Slug Bug!

The World's Cheapest, Bestest Game

I just got back from vacation and I'm literally black and blue. No, it wasn't from mountain biking or from rock climbing or even from jostling my way through the crowded streets of Sao Paulo. The fact is my husband and I took a rather mild-mannered drive up the scenic Pacific Coast Highway between L.A. and San Simeon, and the reason I'm all bruised up is because he spotted more Slug Bugs along the route than I did.

It's all my fault. You see a few years ago the two of us were standing at a bus stop when I happened to see a Volkswagen Beetle approaching – not one of the newer models (those don't count), but an old vintage one from the 1960's – so instinctively I shouted "Slug Bug!” and frogged Marc in the arm. Really hard.

At first he looked at me with the stunned expression of somebody who, well, who had just been unexpectedly frogged in the arm; but just about that time the little car buzzed by, and he knew exactly why I did it because he and his brother used to play the same game when they were growing up.

In hindsight, I probably shouldn't have punched him quite so hard, as that sort of set a precedent for future sightings. (After all, girls don't normally play that rough. In fact, my sisters and I never actually hit each other in our version of the contest – we just shouted "Slug Bug” and kept score. But that's pretty lame and pathetic, compared to the satisfaction of startling your opponent with a violent smack before he even has a chance to lay eyes on the qualifying automobile.) As it was, in slugging Marc the way I did, the game was now on, which means that I can officially kiss relaxing car travel goodbye forever.

Reinstating the game also brought back memories that go all the way back to 1964 – the year my family (which included Mom and Dad, my two sisters, my grandmother and my great-aunt) loaded up the station wagon and set off on our biggest summer vacation ever, driving all the way from Midland, Texas to southern California. I'd love to be able to describe all the places we visited – the splendor of the Grand Canyon, the stark beauty of the Mojave Desert, the breathtaking majesty of the Sequoia National Forest, and the elegance of Lucille Ball's home on Roxbury Drive – but the truth is, I never actually saw any of those things. I was too busy keeping my eyes peeled for that silly-looking little vehicle.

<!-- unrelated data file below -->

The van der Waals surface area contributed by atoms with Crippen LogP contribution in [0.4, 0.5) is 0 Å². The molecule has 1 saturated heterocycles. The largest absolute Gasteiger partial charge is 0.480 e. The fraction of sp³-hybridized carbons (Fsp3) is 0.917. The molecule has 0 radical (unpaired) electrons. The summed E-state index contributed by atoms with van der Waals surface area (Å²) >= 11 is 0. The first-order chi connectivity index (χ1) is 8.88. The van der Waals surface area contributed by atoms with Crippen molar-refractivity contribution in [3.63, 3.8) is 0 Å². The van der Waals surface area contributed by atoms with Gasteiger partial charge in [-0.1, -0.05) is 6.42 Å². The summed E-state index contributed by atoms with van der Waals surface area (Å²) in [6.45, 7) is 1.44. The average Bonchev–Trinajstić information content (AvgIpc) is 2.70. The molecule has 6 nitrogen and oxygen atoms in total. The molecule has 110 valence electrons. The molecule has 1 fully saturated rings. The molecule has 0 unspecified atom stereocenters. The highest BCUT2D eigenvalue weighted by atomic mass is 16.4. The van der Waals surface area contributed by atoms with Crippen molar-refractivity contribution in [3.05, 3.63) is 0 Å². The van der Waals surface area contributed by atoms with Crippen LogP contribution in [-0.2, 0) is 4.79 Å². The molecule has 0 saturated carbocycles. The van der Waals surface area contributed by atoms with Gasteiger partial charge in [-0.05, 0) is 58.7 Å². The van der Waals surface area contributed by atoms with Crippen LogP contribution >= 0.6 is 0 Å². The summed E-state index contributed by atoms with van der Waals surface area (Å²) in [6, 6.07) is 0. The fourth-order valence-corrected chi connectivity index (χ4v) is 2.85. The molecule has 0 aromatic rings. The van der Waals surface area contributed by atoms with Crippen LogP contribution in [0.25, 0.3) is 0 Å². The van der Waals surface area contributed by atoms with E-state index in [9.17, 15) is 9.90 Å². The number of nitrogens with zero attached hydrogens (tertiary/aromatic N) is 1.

My grandmother kept a running score in her "trip journal”, and as I recall it was a pretty tight game – that is, until we were on a freeway heading into Los Angeles when, to our surprise my father, who up to that point had been totally focused on his driving (or maybe he was simply blocking out the irritating noise of his six female passengers) suddenly pointed and shouted "Slug Bug Lot! I claim the whole thing!” And sure enough, coming up on our right was a huge Volkswagen lot, with about three hundred Beetles gleaming in the afternoon sunlight. Despite our shrieks of "that's not fair!” his victory was undeniable. Game over.

This past week in California I took in a lot of sights – Paramount Studios, Disneyland, the famed Hollywood sign, Hearst Castle, brave-hearted souls surfing in the chilly Pacific Ocean – but the one I found most startling was the sight of young families on vacation. Almost without exception the kids in the back seat either had their eyes glued to DVD screens or to hand-held video games. It made me rather sad to wonder – what kind of memories will they have of this trip?

One of my favorite movies is the original 1956 version of "Around the World in Eighty Days” and the scene that sticks with me the most is the one where they are travelling by train across the wilds of Africa. Professor Phileas Fogg (played by David Niven) is so completely engrossed in his travel logs, time tables and schedules that he never even looks up. Meanwhile, his little traveling companion, Passepartout, is practically hanging out of the train's window, lest he should miss a single glimpse of that magnificent vista.

If I was along on that journey, I'd be right there with Passepartout. Only instead of watching for elephants and sunsets, my eyes would be scanning the horizon for something else entirely. And when I saw it, I'd frog him in the arm and shout "Slug Bug!”

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